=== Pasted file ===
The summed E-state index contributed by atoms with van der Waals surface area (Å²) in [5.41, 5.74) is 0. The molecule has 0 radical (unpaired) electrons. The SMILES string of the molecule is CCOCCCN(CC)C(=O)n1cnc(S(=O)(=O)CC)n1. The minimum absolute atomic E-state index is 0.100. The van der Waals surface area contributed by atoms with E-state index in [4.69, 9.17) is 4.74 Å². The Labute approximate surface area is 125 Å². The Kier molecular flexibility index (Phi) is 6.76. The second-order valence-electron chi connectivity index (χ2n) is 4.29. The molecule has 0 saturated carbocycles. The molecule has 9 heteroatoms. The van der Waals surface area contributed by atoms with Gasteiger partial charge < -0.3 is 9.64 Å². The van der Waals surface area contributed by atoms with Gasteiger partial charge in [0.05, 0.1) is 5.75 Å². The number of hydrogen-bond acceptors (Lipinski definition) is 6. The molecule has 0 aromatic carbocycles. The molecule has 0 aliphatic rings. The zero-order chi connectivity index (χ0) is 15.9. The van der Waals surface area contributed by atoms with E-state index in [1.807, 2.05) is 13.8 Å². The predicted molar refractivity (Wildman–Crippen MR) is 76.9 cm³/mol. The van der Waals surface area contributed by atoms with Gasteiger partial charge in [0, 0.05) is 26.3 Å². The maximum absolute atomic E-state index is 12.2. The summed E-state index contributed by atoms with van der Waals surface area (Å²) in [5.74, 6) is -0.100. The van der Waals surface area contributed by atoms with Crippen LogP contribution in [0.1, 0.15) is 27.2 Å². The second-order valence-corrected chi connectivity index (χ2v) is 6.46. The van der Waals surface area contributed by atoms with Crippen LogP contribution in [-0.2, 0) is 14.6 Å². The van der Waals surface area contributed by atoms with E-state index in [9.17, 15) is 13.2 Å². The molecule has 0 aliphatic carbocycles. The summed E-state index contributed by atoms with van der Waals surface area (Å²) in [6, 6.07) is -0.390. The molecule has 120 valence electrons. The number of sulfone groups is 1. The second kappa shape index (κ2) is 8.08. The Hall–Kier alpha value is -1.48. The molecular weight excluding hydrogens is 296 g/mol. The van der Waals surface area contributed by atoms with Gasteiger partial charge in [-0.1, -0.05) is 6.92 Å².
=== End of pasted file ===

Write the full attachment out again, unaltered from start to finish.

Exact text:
The summed E-state index contributed by atoms with van der Waals surface area (Å²) in [5.41, 5.74) is 0. The molecule has 0 radical (unpaired) electrons. The SMILES string of the molecule is CCOCCCN(CC)C(=O)n1cnc(S(=O)(=O)CC)n1. The minimum absolute atomic E-state index is 0.100. The van der Waals surface area contributed by atoms with E-state index in [4.69, 9.17) is 4.74 Å². The Labute approximate surface area is 125 Å². The Kier molecular flexibility index (Phi) is 6.76. The second-order valence-electron chi connectivity index (χ2n) is 4.29. The molecule has 0 saturated carbocycles. The molecule has 9 heteroatoms. The van der Waals surface area contributed by atoms with Gasteiger partial charge < -0.3 is 9.64 Å². The van der Waals surface area contributed by atoms with Gasteiger partial charge in [0.05, 0.1) is 5.75 Å². The number of hydrogen-bond acceptors (Lipinski definition) is 6. The molecule has 0 aromatic carbocycles. The molecule has 0 aliphatic rings. The zero-order chi connectivity index (χ0) is 15.9. The van der Waals surface area contributed by atoms with E-state index in [1.807, 2.05) is 13.8 Å². The predicted molar refractivity (Wildman–Crippen MR) is 76.9 cm³/mol. The van der Waals surface area contributed by atoms with Gasteiger partial charge in [0, 0.05) is 26.3 Å². The maximum absolute atomic E-state index is 12.2. The summed E-state index contributed by atoms with van der Waals surface area (Å²) in [5.74, 6) is -0.100. The van der Waals surface area contributed by atoms with Crippen LogP contribution in [0.1, 0.15) is 27.2 Å². The second-order valence-corrected chi connectivity index (χ2v) is 6.46. The van der Waals surface area contributed by atoms with Crippen LogP contribution in [-0.2, 0) is 14.6 Å². The van der Waals surface area contributed by atoms with E-state index in [9.17, 15) is 13.2 Å². The molecule has 0 aliphatic carbocycles. The summed E-state index contributed by atoms with van der Waals surface area (Å²) in [6, 6.07) is -0.390. The molecule has 120 valence electrons. The number of sulfone groups is 1. The second kappa shape index (κ2) is 8.08. The Hall–Kier alpha value is -1.48. The molecular weight excluding hydrogens is 296 g/mol. The van der Waals surface area contributed by atoms with Gasteiger partial charge in [-0.1, -0.05) is 6.92 Å².